Taxi cabs move with urgency with pulsating sirens, whaling intensely. Traffic lights that halter their progress, glow as red as the blood spilt by the matador. Leaving the taxi, I see the expanse of the plaza that glares white in the heat. People flock in their numbers to get there, like ants to a picnic spread.
Away from the crowds, the dark, cooling shadows are a blessed relief from the intensity of the sun.
Walking down one of the narrow side streets is like travelling through history. Grey, awkward buildings tower, enclosing those who venture on to the cobbles. A woman hangs over her veranda, vigorously shaking a white lace tablecloth. Remainders of her lunch rain down along with red petals from the strong scented geranium that she knocks over. Another woman shouts to her in their mother tongue, in a tinny, grating voice that follows me; hovering round my ears, like a wasp, as I walk back to the plaza.
Another street is awash with people darting here and there, like merkats, as they check out all the stalls. One way traffic guards the pedestrianised way on both sides, and the tree lined street gives the appearance of walking through a tunnel. Living statues beckon passers-by to enter their space, for a fee, whilst a dragon above remains still but intriguing.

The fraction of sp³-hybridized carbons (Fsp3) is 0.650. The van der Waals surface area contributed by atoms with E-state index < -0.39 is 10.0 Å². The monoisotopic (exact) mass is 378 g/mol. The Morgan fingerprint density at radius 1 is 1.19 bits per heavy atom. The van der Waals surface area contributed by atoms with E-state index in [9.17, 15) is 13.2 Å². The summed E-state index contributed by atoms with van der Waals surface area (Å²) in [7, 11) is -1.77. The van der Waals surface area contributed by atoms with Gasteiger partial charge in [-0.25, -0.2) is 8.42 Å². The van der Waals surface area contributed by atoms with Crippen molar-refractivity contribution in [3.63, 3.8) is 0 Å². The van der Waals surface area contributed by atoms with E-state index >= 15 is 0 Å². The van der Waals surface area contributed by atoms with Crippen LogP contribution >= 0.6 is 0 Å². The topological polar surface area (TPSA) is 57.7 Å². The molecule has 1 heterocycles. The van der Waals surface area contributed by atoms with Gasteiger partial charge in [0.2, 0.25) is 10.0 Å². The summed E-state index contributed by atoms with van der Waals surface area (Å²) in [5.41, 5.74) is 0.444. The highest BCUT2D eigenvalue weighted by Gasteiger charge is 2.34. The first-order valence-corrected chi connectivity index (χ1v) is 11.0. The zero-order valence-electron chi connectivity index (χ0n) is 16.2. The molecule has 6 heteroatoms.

The once grey buildings change hue and as I journey on, take on an inviting burnt umber and azure tinge. The cloggy smells of traffic fumes dissolve into fresh bread and coffee, blown forward on the cooling breeze. Further still, the market throngs give way to echoing, soft squawks of gulls.
Escaping the street, I see
on his column. No more discoveries for him. People wait to cross the traffic encircling him, to sit beneath the monument. Columbus
Having been led to
I look up at him and see he is pointing. I follow the direction out to sea. Columbus